The above code dumps more than one email address per contact (if there is more than one), and one email address per line -- so this isn't useful for importing into anything else. To mess about with the SQL, use sqlite3 and try the .dump command to get a feel for what the schema is like. That's it! I hope this helps someone out there in the world.

[robg adds: If you create the above shell script, remember to make it executable (chmod a+x scriptname), and call it with the name you'd like to find: Smith. We covered some other sqlite tricks for Address Book in this previous hint.]
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Explaining odd entries in 'df' output UNIX
The other day I was using df -h to check disk space usage, and was surprised to see some odd entries in the output:
$ cd /Volumes
$ df -h
/dev/disk2s3    75Gi   51Gi   24Gi    69%    /Volumes/datafiles
map -hosts       0Bi    0Bi    0Bi   100%    /net
map auto_home    0Bi    0Bi    0Bi   100%    /home
I had no idea what the map entries were there for; they don't show if you simply do ls /Volumes. After inquiring around, a friend managed to find the answer for me: they're related to the autofs feature in 10.5 and 10.6. You can read all about it, if you care, in this Apple PDF. I was more curious than alarmed, as I hadn't remembered seeing those entries before (I don't use df -h folder all that often).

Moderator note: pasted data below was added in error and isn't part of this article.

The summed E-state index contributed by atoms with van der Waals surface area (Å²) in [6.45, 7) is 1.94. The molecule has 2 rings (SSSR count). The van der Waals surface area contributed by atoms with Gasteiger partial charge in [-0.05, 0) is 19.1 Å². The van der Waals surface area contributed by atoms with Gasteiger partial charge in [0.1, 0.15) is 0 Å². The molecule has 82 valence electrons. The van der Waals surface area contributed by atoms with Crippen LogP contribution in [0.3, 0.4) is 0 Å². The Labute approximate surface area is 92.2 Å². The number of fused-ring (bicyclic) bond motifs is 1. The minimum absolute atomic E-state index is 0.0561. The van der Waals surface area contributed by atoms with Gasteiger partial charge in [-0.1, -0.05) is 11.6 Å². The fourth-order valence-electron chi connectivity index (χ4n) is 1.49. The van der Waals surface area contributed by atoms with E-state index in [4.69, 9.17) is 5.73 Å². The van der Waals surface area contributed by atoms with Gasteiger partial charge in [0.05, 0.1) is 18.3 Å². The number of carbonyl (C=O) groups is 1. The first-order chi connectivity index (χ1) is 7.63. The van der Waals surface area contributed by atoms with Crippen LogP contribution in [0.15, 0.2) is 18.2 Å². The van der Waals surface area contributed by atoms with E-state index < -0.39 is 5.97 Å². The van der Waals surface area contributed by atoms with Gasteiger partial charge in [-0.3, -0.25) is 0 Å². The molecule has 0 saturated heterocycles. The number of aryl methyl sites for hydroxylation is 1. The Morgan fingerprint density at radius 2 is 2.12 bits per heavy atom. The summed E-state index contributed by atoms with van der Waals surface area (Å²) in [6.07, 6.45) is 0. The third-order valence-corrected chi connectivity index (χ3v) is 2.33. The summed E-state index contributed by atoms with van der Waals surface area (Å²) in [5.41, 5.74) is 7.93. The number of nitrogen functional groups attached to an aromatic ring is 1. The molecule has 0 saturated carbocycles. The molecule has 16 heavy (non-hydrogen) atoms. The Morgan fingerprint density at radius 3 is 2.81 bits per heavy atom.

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Create a clean Terminal for a serial line connection UNIX
I looked everywhere on the net to find something that I could afford with which to connect my USB serial port to a Sun machine. I couldn't install Fink or MacPorts, and screen was garbling all of the text for the Solaris install. Finally, I started looking in general UNIX support, which led me to the cu utility.

Use the cu command to get a (more-or-less) clear line. It's part of OSX's BSD heritage, and was originally used to allow UUCP batches to dial modems and link with each other. Here's how to use set up a connection:
sudo cu -s [bitrate] --nostop -l /dev/cu.[serialdevice]
This could also be used with /dev/tty.[serialdevice], I believe, though I have not tried it.